Is It The Length of Your Limbs or You?

Bad genetics, no time to go to the gym, too old to lifts weights, etc. The list of excuses is quite frankly endless if excuses is what you’re looking for. One I haven’t talked about yet is “bad body type” – long arms, long legs, short torso.

It’s very hard to come up with a list of rules about this, because leverages are more important than the length of your limbs. Add that the more you weigh, the better your leverages. That said, here are some pointers:

  • Bench/Press: short arms is an advantage
  • Squats: short torso/short thigh bone is an advantage
  • Deadlifts: short torso and long arms/legs are an advantage

A guy can be short but have long arms/legs. I’m for example 5’8″ and have long limbs with a short torso. This definitely puts me at an advantage on the Deadlift but it does NOT on the Squat and the Bench/Press. Yet this has not stopped me from Squatting 400lbs RAW at only 170lb body-weight. My point being that if you’re persistent, you’ll improve, no matter the length of your limbs.

Inside the StrongLifts Community, everytime a new Member wonders if his body type might get in the way of gaining strength on the Squat or Deadlift, senior Members always quote Lamar Gant. It is actually StrongLifts Member Michael (“mjh”, 30, NZ) who asked me to make an article about Gant so thank him.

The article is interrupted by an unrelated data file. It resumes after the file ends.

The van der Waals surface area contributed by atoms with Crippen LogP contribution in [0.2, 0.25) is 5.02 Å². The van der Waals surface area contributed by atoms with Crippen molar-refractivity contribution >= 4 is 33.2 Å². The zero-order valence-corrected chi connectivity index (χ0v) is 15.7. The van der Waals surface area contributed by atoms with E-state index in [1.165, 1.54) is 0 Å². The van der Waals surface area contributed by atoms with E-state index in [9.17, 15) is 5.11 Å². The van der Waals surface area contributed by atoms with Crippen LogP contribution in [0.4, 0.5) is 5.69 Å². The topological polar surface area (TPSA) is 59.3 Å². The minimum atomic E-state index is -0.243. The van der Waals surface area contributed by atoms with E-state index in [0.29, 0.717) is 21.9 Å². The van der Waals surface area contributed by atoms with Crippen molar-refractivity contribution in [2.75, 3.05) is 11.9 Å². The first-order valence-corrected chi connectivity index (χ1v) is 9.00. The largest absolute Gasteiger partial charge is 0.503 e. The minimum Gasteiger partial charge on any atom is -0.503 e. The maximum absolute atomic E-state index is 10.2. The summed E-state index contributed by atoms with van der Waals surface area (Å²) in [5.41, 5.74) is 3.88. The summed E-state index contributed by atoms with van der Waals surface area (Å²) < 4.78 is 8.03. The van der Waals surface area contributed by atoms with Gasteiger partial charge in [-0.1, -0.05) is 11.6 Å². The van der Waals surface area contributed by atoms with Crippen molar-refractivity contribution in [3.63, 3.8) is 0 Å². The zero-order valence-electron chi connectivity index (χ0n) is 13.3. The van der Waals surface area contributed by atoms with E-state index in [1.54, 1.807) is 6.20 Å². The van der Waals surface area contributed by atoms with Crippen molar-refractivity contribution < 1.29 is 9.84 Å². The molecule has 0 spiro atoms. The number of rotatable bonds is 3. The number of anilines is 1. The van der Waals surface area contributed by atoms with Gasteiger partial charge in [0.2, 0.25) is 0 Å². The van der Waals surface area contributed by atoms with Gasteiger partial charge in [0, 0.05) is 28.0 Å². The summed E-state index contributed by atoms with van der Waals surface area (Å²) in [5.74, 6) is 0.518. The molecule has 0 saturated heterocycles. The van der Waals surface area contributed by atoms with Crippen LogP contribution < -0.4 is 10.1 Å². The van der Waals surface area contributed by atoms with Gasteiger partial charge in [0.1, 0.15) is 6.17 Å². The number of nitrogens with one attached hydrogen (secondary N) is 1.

If you’re not familiar with Lamar Gant, he was the 1st man to Deadlift 5x body-weight: 661lb at 132lb. He later pulled 688lbs and is the world record holder in the 123lb and 132lb weight class. Lamar Gant is 15x IPF world champion, 18x National Champion and even made the Guinness Book of Records.

Before you say that it was easier for him because he had gorilla like arms that almost reached the top of his knees, look at his other lifts. Lamar Gant was NOT just an amazing Deadlifter, he also achieved a 615lb Squat and 352lb Bench!

Lamar Gant Benched 352lb at 132lb even though he had gorilla like arms.

Add that Gant also had scoliosis, and as you can see on the picture below, he has a lot more curvature than StrongLifts Member Harrison (“Maslow”, page 69 in the 5×5 report) and I do. Maybe this was one of Gant’s motivation: keeping his back healthy by strengthening the surrounding muscles with heavy lifting.

Lamar Gant had scoliosis and yet he became a world class lifter.

If Lamar Gant could do it, why not you?